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Official recognition of François Faucher as

father and creator of

By Mr. Guillaume Durand, TV5 Monde, program “300 million de critiques”, “Qui est donc François Faucher?”

On French television, summary of a report on the artist's career




Recognition of vibrationism as a

dominant style

By Mrs. Solange Rilos Letourneur, Founder and President of the "Organisation de la musique en entreprise" (OME) Versailles, France.

“The OME is the first organization to recognize the vibrationism of François Faucher as being a dominant style and set to mark the 21st century, just like Impressionism, Cubism and Expressionism were able to mark other centuries. "

François Faucher becomes the official painter of this organization in October 2016.

Compare styles



This pictorial movement was born in France, in the second half of the 19th century. It is notably characterized by small-format paintings, visible brush strokes, the use of unusual viewing angles, a tendency to note fleeting impressions, the mobility of climatic and luminous phenomena, rather than the stable appearance and conceptual of things and to report them directly to the web.

Impressionist painters, who above all see themselves as concrete and living painters, choose their subjects from landscapes or everyday scenes of contemporary life, freely interpreted and recreated according to the vision and personal sensitivity of each of them. Working on the motif, they push the study of the open air very far, making light and its play the essential and moving element of their painting, discarding dark shades and elaborate shades to use pure colors.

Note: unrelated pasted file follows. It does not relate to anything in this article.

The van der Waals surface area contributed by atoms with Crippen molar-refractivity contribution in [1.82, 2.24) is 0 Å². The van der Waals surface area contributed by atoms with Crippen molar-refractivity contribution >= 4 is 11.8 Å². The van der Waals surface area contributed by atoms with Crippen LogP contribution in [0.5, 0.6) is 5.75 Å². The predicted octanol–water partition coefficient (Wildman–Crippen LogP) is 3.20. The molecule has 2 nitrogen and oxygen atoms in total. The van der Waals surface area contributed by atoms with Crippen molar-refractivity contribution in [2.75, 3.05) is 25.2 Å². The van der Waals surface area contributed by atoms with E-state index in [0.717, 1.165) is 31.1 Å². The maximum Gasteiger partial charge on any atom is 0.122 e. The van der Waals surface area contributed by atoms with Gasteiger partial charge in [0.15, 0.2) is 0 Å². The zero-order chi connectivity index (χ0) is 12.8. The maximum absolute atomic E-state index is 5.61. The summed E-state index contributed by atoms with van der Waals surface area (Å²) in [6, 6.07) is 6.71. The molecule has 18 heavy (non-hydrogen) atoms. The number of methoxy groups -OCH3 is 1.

This artistic movement appears at the beginning of the 20th century. Produced mainly in the Paris region, the cubist works represent objects analyzed, decomposed and reassembled in an abstract composition, as if the artist were multiplying the different points of view.


They also share a recurrence of geometric shapes and the theme of modernity.


The act of moving around an object to capture it from several successive angles merged into a single image is now a generally accepted phenomenon to describe cubism.




This artistic movement appeared in Germany at the beginning of the 20th century. It is the projection of a subjectivity which tends to distort reality to inspire the viewer with an emotional reaction.

The representations are often based on agonizing visions, distorting and stylizing reality to achieve the greatest expressive intensity. Expressionist works often feature symbols, influenced by emerging psychoanalysis and research into symbolism.

Expressionism breaks with Impressionism through a very aggressive form: violent colors and sharp lines.

Expressionism is not really a movement or a school, but more of a reaction against academism and society.




This artistic movement was created in 1993 by the Canadian painter François Faucher. It is defined as an art form which consists in giving the observer the impression that the painting he is looking at is vibrating. This style, characterized by the effects of shaking and vibration, is created by the peripheral distortion of the subject and the addition of loose elements. Using the right materials and colors can also help create a vibrating effect.